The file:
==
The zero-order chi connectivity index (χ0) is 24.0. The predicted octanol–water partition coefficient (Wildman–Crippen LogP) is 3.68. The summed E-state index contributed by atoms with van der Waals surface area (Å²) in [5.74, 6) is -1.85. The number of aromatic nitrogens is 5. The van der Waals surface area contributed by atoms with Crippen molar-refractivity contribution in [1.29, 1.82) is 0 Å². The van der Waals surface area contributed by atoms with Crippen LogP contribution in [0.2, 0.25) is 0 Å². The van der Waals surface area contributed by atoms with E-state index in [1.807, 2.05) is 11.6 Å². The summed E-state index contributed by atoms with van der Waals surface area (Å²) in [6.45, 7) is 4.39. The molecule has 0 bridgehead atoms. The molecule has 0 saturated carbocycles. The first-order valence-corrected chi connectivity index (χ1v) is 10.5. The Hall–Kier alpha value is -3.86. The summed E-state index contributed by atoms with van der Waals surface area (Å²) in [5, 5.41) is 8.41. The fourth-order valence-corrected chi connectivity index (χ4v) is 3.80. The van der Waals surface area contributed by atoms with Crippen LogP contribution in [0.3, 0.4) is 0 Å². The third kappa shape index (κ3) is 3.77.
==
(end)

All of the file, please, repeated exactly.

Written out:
The zero-order chi connectivity index (χ0) is 24.0. The predicted octanol–water partition coefficient (Wildman–Crippen LogP) is 3.68. The summed E-state index contributed by atoms with van der Waals surface area (Å²) in [5.74, 6) is -1.85. The number of aromatic nitrogens is 5. The van der Waals surface area contributed by atoms with Crippen molar-refractivity contribution in [1.29, 1.82) is 0 Å². The van der Waals surface area contributed by atoms with Crippen LogP contribution in [0.2, 0.25) is 0 Å². The van der Waals surface area contributed by atoms with E-state index in [1.807, 2.05) is 11.6 Å². The summed E-state index contributed by atoms with van der Waals surface area (Å²) in [6.45, 7) is 4.39. The molecule has 0 bridgehead atoms. The molecule has 0 saturated carbocycles. The first-order valence-corrected chi connectivity index (χ1v) is 10.5. The Hall–Kier alpha value is -3.86. The summed E-state index contributed by atoms with van der Waals surface area (Å²) in [5, 5.41) is 8.41. The fourth-order valence-corrected chi connectivity index (χ4v) is 3.80. The van der Waals surface area contributed by atoms with Crippen LogP contribution in [0.3, 0.4) is 0 Å². The third kappa shape index (κ3) is 3.77.